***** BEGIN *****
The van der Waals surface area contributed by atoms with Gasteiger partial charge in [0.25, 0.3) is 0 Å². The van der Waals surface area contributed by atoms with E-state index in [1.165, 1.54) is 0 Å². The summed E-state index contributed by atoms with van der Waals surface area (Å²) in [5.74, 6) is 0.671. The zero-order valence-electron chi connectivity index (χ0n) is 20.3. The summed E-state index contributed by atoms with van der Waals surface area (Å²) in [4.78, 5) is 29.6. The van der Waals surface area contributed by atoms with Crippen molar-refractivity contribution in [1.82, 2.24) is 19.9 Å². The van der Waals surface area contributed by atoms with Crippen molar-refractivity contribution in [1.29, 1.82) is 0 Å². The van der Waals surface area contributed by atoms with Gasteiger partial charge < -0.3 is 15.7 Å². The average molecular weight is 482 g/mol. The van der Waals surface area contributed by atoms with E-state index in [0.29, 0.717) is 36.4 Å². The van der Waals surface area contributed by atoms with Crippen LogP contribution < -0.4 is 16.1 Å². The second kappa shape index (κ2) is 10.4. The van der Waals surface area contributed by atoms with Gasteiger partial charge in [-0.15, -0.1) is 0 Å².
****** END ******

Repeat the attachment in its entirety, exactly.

The van der Waals surface area contributed by atoms with Gasteiger partial charge in [0.25, 0.3) is 0 Å². The van der Waals surface area contributed by atoms with E-state index in [1.165, 1.54) is 0 Å². The summed E-state index contributed by atoms with van der Waals surface area (Å²) in [5.74, 6) is 0.671. The zero-order valence-electron chi connectivity index (χ0n) is 20.3. The summed E-state index contributed by atoms with van der Waals surface area (Å²) in [4.78, 5) is 29.6. The van der Waals surface area contributed by atoms with Crippen molar-refractivity contribution in [1.82, 2.24) is 19.9 Å². The van der Waals surface area contributed by atoms with Crippen molar-refractivity contribution in [1.29, 1.82) is 0 Å². The van der Waals surface area contributed by atoms with Gasteiger partial charge < -0.3 is 15.7 Å². The average molecular weight is 482 g/mol. The van der Waals surface area contributed by atoms with E-state index in [0.29, 0.717) is 36.4 Å². The van der Waals surface area contributed by atoms with Crippen LogP contribution < -0.4 is 16.1 Å². The second kappa shape index (κ2) is 10.4. The van der Waals surface area contributed by atoms with Gasteiger partial charge in [-0.15, -0.1) is 0 Å².